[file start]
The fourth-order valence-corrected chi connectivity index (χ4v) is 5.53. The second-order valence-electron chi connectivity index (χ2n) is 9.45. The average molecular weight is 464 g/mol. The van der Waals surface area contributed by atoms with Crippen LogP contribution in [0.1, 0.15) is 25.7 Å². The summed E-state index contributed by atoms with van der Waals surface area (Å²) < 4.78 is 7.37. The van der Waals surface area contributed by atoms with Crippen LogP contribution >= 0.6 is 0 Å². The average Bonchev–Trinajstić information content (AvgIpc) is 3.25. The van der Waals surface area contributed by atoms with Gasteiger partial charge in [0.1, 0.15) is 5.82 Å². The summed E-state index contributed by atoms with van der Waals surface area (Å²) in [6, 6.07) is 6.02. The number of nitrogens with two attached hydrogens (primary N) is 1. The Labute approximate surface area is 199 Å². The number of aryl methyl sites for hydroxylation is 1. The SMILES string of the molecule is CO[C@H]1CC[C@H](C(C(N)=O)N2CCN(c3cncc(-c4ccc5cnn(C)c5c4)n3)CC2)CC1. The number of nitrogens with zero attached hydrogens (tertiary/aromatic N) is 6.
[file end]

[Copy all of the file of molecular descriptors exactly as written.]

The fourth-order valence-corrected chi connectivity index (χ4v) is 5.53. The second-order valence-electron chi connectivity index (χ2n) is 9.45. The average molecular weight is 464 g/mol. The van der Waals surface area contributed by atoms with Crippen LogP contribution in [0.1, 0.15) is 25.7 Å². The summed E-state index contributed by atoms with van der Waals surface area (Å²) < 4.78 is 7.37. The van der Waals surface area contributed by atoms with Crippen LogP contribution >= 0.6 is 0 Å². The average Bonchev–Trinajstić information content (AvgIpc) is 3.25. The van der Waals surface area contributed by atoms with Gasteiger partial charge in [0.1, 0.15) is 5.82 Å². The summed E-state index contributed by atoms with van der Waals surface area (Å²) in [6, 6.07) is 6.02. The number of nitrogens with two attached hydrogens (primary N) is 1. The Labute approximate surface area is 199 Å². The number of aryl methyl sites for hydroxylation is 1. The SMILES string of the molecule is CO[C@H]1CC[C@H](C(C(N)=O)N2CCN(c3cncc(-c4ccc5cnn(C)c5c4)n3)CC2)CC1. The number of nitrogens with zero attached hydrogens (tertiary/aromatic N) is 6.